Bye bye Russia, hello Mongolia
On 12 august, we woke up together with the sun, and walked towards the train station of Ulan Ude, floating in a bubble of warm feelings, having been so spoiled by russian hospitality.
The good thing about travelling by train, is that you have plenty of time to prepare for crossing the physical and cultural borders. Like when your coach waits, abandoned for 300 mins, at a side track of a russian border town.
Slowly, slowly, something happens, passports get checked, and re-checked, and rechecked again. We can hear the engine before it is there, and finally, the train begins to move. The landscape is different, I was accustomed to taiga passing by outside the window, now it is softly rolling hills, another shade of green.
Excitement, as we roll into an mongolian border town.
– Change money, change money – the corridor is full of pleading voices. We change a few rubles for a terrible rate, and a later visit to the stations ATM turns me into a tugrik millionaire. The day fades, and we roll into sleep.
Ulan Bator – in game as Ugliest city?
Around 5 AM I wonder, why these insane times of arrival, as our train brakes to a stop in Ulan Bator, and our “provodnitsa” has been banging on the door several times.
We stumble out into the crisp morning air, the city still asleep, after several attempts we are allowed to leave the backpacks in the luggage store, we wave goodbye to our fellow passenger, that is assembling his bike on the platform, and venture out to explore, but beaten by the early our, end up in an european style cafe, hanging over mugs of coffee.
The city is ugly, no doubt about it. Post-soviet, built by nomads used to moving on, crazy traffic that stands still most of the day, nothing green kept alive in the center, still not Kathmandu-bad.
We have arranged to be picked up by Stepperiders, and half an hour later, traffic jams forgotten, I am greeted by a puppy, a kitty, and some horsey noises. We unload into a ger – and wonder at the lush, soft green hills that surround us.
I have never learned how to ride, and the next 2 days I am making up for the neglicence with my very sore ass. But hey, its FUN to gallop!
Olgii – the wild west
We want to go to Bayan Olgii, a province in the nort-western corner of Mongolia. Mongolia does not have to many kilometers of asphalted roads, and the 1500 km drive is masochistic 56 hours bus trip. After a long family discussion, and a very bumpy jeep ride, we decide to get some plane tickets.
When we arrive in Olgii, we are greeted by a desert mountain scenery, some snow capped peaks shimmering in the back ground, and a sky full of falcons, that soar and play with the winds like childrens kites.
We meet our guide, and embark on another bumpy jeep drive to Tavan Bogd, the national park that houses Mt Khuiten, 4374 m, the top of Mongolia. Our mountain guide, Ms Gangaamaa Badamgarav from Mongolia Expeditions, the first mongolian woman to summit Everest is a bundle of energy and mountain tales.
Khuiten means “cold” in Mongolian, and it is cold to sleep on ice. It is hard to crawl out of the sleeping bag in the morning, when everything inside the tent is iced over from the humidity in ones breath. It is steep, the glacier gaps with crevasses, and crampons must be placed with care. We move slowly upward, roped up all the time, the sun shines from a perfect blue sky. The view from the ridge and the top is amazing. All these untouched mountain peaks on the chinese side, soaring needles with ice.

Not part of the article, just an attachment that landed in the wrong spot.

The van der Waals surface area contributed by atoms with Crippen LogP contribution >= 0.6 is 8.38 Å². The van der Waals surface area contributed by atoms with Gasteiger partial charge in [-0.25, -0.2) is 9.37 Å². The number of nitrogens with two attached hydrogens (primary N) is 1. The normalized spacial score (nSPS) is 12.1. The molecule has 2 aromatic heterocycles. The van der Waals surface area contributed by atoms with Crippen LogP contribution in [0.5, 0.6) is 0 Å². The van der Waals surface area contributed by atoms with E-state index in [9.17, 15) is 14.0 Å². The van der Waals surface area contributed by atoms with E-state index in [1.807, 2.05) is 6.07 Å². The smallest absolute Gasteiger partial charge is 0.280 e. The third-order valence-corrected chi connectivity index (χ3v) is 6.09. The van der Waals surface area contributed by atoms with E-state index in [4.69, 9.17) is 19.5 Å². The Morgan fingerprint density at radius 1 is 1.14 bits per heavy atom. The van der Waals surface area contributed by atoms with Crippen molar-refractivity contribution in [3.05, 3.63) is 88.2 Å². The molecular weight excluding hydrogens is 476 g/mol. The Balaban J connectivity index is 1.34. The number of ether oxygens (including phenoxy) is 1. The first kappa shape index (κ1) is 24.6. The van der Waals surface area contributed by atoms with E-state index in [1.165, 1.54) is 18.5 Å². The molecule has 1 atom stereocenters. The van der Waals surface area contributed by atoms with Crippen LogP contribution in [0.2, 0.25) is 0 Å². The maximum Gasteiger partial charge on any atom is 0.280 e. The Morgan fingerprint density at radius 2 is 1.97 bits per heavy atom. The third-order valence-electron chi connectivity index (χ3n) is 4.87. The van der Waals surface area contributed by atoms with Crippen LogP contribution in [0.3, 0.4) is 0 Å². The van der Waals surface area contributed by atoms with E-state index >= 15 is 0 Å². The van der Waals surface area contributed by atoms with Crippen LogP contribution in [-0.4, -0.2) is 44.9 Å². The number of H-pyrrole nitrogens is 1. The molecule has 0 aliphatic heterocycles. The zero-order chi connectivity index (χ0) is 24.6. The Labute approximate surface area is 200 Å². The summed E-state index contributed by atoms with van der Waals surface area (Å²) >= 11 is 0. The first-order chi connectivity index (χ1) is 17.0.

Kazakh eagle hunters
Back from the trek, we enjoy a few days of relative civiliation, with hot shower, internet and laundry, before embarking on a magical, cultural adventure.
We are greeted by the extremly friendly Osban, a man that is a journalist on the Olgi newspapers, hunts, edits radio shows, and also can arrange a home stay with a local nomad family.
We go, again a bumpy jeep ride, featuring a few break downs, and stay over a week with a family of Kazakh eagle hunters, where we eat together, ride together, laugh together, play various silly games. Not to mention drink together the vodka, and the fermented horse milk.
– Kha, kha – I crouch and call the eagle, waving enthusiastically with a chopped off goat leg.
The eagle flyes towards me, dives, and straightens the curve into the sky.
Everybody follows running, calling and searching, and this is how I learn, that I am no material for a good eagle hunter.
Luckily my son Pawel saves the family’s honor, and I am consoled by the view of my daughter, the looks of a Kazakh princess. Slowly, with patience, we learn the forgotten art of milking, fetching water from the river, living a simple life, in harmony with the land, and what it has to offer.
The nomads make the best of the land, the soil is not rich in nutricients, but can be grazed by animals. Every family has about 50 horses, cows, goats, sometimes camels, sometimes yaks. The food consists of dairy products, meat, a few potatoes, and lots of salted milk tea. With butter, for better taste.
The flocks of animals wander freely around, there are no fences, the neighbor is also living in a ger, and its easies to go there on a horse.
Time flows at a slower, more satisfactory pace, as the water boils, goats are milked, and we learn and practice kazkh words for “heart”, and “thank you” and “thank you very much”. Our moments together are magical, we are blessed to be together with this family, to experience their harmony, love, engagement.
Next stop china!
Goodbye Mongolia. You have been mind blowing, a continuos how-can-it-get-any-better-than-this experience. Climbing, riding, eagle hunting and staying with nomads … it was pure magic. Next stop, China.